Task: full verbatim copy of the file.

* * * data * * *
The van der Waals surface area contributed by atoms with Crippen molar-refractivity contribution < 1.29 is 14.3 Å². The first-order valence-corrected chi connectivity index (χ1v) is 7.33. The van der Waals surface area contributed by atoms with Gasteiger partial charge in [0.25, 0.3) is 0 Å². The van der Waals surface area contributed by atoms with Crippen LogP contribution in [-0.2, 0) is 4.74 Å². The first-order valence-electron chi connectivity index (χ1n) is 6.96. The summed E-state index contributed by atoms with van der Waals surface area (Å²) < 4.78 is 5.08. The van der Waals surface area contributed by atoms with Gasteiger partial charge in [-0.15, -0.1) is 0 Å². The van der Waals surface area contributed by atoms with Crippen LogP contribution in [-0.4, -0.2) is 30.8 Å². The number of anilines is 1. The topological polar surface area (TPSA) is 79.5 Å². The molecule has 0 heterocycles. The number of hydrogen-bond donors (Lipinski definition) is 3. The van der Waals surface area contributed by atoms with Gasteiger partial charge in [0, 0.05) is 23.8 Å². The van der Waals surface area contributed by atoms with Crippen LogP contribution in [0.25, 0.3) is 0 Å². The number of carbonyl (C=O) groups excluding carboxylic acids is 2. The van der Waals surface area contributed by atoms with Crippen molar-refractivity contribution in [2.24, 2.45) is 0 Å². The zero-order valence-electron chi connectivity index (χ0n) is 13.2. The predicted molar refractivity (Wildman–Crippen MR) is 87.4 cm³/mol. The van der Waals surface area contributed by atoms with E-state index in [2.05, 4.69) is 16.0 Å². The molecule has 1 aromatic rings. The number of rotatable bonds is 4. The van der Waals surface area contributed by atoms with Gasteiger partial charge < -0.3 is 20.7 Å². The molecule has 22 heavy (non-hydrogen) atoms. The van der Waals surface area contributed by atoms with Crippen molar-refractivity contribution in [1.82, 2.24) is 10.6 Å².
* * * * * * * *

The van der Waals surface area contributed by atoms with Crippen molar-refractivity contribution < 1.29 is 14.3 Å². The first-order valence-corrected chi connectivity index (χ1v) is 7.33. The van der Waals surface area contributed by atoms with Gasteiger partial charge in [0.25, 0.3) is 0 Å². The van der Waals surface area contributed by atoms with Crippen LogP contribution in [-0.2, 0) is 4.74 Å². The first-order valence-electron chi connectivity index (χ1n) is 6.96. The summed E-state index contributed by atoms with van der Waals surface area (Å²) < 4.78 is 5.08. The van der Waals surface area contributed by atoms with Gasteiger partial charge in [-0.15, -0.1) is 0 Å². The van der Waals surface area contributed by atoms with Crippen LogP contribution in [-0.4, -0.2) is 30.8 Å². The number of anilines is 1. The topological polar surface area (TPSA) is 79.5 Å². The molecule has 0 heterocycles. The number of hydrogen-bond donors (Lipinski definition) is 3. The van der Waals surface area contributed by atoms with Gasteiger partial charge in [0, 0.05) is 23.8 Å². The van der Waals surface area contributed by atoms with Crippen LogP contribution in [0.25, 0.3) is 0 Å². The number of carbonyl (C=O) groups excluding carboxylic acids is 2. The van der Waals surface area contributed by atoms with Crippen molar-refractivity contribution in [2.24, 2.45) is 0 Å². The zero-order valence-electron chi connectivity index (χ0n) is 13.2. The predicted molar refractivity (Wildman–Crippen MR) is 87.4 cm³/mol. The van der Waals surface area contributed by atoms with E-state index in [2.05, 4.69) is 16.0 Å². The molecule has 1 aromatic rings. The number of rotatable bonds is 4. The van der Waals surface area contributed by atoms with Gasteiger partial charge < -0.3 is 20.7 Å². The molecule has 22 heavy (non-hydrogen) atoms. The van der Waals surface area contributed by atoms with Crippen molar-refractivity contribution in [1.82, 2.24) is 10.6 Å².